Basic rules for intermittent self-catheterisation

Intermittent catheterisation is a method in which a catheter is temporarily inserted into the bladder to drain urine. It is important to follow the basic rules to avoid infection and injury.

Basic rules for intermittent self-catheterisation_Teleflex Urology Care

Intermittent self-catheterisation is used when someone is unable to urinate naturally. It allows control over the timing of bladder emptying and helps to prevent urinary tract infections and other complications. By following the basics, intermittent catheterisation can be performed safely and effectively.

Ensure aseptic conditions during self-catheterisation
Intermittent self-catheterisation should be carried out under aseptic conditions. Wash your hands and urethral opening with water and soap and/or disinfect them with a disinfectant agent before catheterisation. Important: Use a new sterile catheter for every catheterisation!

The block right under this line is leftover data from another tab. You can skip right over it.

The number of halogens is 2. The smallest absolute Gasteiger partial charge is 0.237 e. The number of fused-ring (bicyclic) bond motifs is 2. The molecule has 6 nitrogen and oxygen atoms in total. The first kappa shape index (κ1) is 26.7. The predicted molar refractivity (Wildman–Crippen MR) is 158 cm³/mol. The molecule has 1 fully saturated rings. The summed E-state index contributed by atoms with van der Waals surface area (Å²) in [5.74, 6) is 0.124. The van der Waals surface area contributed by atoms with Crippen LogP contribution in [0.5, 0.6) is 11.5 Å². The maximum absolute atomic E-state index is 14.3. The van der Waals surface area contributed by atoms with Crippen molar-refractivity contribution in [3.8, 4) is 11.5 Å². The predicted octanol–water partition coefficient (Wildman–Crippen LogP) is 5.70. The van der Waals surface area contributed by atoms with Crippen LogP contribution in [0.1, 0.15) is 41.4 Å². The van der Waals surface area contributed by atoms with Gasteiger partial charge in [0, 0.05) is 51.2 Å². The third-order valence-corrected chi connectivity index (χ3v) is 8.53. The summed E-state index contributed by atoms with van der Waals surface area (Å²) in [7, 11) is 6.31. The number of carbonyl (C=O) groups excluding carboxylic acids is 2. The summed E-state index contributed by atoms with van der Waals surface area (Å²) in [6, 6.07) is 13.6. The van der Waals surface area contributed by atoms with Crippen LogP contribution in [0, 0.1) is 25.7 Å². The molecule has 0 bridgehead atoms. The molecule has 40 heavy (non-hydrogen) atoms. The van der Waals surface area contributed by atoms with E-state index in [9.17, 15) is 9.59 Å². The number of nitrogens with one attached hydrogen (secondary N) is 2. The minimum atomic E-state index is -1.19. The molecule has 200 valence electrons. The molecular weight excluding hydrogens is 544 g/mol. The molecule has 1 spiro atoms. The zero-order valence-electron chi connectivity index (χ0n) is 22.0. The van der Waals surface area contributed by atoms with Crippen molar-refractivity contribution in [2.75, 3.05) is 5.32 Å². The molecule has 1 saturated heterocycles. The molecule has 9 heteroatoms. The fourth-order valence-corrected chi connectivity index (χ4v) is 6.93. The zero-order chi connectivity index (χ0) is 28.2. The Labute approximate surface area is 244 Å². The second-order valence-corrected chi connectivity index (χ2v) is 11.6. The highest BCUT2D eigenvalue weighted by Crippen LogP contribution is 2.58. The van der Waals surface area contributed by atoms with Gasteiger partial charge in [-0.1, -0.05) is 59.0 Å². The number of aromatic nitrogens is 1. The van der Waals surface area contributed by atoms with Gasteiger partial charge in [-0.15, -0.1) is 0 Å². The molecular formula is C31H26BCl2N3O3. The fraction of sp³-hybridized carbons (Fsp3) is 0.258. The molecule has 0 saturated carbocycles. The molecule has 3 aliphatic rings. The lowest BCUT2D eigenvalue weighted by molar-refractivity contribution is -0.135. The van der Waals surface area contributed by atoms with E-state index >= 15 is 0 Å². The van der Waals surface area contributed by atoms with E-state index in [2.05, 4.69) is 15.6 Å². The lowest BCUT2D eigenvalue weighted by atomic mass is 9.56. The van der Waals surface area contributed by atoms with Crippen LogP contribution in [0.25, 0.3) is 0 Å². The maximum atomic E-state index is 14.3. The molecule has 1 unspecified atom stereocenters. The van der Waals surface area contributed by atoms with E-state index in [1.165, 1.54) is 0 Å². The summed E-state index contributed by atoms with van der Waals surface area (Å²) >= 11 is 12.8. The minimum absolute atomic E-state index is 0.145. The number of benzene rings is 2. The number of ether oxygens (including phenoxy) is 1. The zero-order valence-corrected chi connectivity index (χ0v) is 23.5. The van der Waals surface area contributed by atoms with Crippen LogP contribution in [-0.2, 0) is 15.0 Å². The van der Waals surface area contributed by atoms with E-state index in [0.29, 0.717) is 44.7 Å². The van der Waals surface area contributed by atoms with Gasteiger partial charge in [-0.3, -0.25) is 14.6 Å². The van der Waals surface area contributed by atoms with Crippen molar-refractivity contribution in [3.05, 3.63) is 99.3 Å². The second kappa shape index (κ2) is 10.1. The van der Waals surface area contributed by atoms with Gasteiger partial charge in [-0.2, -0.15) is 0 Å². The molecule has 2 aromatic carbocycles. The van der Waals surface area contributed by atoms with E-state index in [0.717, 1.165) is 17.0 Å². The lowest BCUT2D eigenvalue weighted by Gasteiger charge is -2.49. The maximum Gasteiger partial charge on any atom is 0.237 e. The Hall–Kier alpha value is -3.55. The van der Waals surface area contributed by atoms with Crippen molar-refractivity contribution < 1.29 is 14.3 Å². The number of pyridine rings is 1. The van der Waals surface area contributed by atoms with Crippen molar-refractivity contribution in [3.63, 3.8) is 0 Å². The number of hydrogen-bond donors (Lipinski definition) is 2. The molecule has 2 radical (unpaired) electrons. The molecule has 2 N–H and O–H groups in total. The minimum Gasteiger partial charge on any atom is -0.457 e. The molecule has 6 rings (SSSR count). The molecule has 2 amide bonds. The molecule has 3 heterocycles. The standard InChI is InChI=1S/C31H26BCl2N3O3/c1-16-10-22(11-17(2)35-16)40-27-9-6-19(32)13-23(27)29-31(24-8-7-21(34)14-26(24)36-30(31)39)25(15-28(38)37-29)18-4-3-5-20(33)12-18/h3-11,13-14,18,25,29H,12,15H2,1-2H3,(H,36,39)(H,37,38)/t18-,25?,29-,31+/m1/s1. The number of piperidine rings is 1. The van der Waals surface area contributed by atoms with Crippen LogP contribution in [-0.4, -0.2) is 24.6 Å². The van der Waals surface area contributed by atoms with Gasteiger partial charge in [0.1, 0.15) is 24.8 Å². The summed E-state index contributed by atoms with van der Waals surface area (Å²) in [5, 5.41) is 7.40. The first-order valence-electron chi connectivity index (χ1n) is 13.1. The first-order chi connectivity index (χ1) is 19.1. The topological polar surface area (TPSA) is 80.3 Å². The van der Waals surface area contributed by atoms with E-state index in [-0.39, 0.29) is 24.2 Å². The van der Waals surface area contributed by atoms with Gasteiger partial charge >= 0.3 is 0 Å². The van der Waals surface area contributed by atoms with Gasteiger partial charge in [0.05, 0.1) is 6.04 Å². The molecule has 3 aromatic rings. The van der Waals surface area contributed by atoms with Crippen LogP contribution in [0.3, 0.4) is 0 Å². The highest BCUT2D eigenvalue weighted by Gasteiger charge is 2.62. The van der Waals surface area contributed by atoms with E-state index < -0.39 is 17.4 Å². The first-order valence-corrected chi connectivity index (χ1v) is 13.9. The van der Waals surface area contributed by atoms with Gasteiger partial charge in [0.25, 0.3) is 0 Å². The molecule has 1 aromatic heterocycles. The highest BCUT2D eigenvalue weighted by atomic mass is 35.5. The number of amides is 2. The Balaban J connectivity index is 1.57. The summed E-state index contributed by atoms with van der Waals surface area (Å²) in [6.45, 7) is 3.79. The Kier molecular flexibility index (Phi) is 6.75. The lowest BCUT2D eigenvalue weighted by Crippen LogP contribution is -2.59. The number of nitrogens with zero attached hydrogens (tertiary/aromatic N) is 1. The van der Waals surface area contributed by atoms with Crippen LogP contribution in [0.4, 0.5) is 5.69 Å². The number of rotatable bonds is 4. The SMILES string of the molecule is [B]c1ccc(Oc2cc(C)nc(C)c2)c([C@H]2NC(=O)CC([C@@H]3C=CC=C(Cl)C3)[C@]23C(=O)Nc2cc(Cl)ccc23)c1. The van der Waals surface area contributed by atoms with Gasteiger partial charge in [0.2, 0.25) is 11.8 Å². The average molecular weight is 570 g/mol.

Never touch the part of the catheter that is inserted into the urethra and bladder and avoid letting it touch other surfaces. When in doubt, discard the catheter and start the process with a new one.

Maintain a sufficient frequency of self-catheterisation
Never exceed your normal bladder capacity! The bladder should not contain more than 350–500ml. If you don’t catheterise often enough and the bladder is overstretched, the risk of urinary tract infection and urine leakage increases. In the long term, you can seriously damage your kidneys.

Chose the right diameter for your intermittent catheter
Make sure you have chosen the right diameter for your catheter. A catheter with a diameter that is too large can harm the urethra, and a catheter with a diameter that is too small will take too long for the urine to leave the bladder. It also increases the risk of injury. For adults, catheters of size 12–14 Charrière (3 Charrière = 1mm) are usually the most appropriate.

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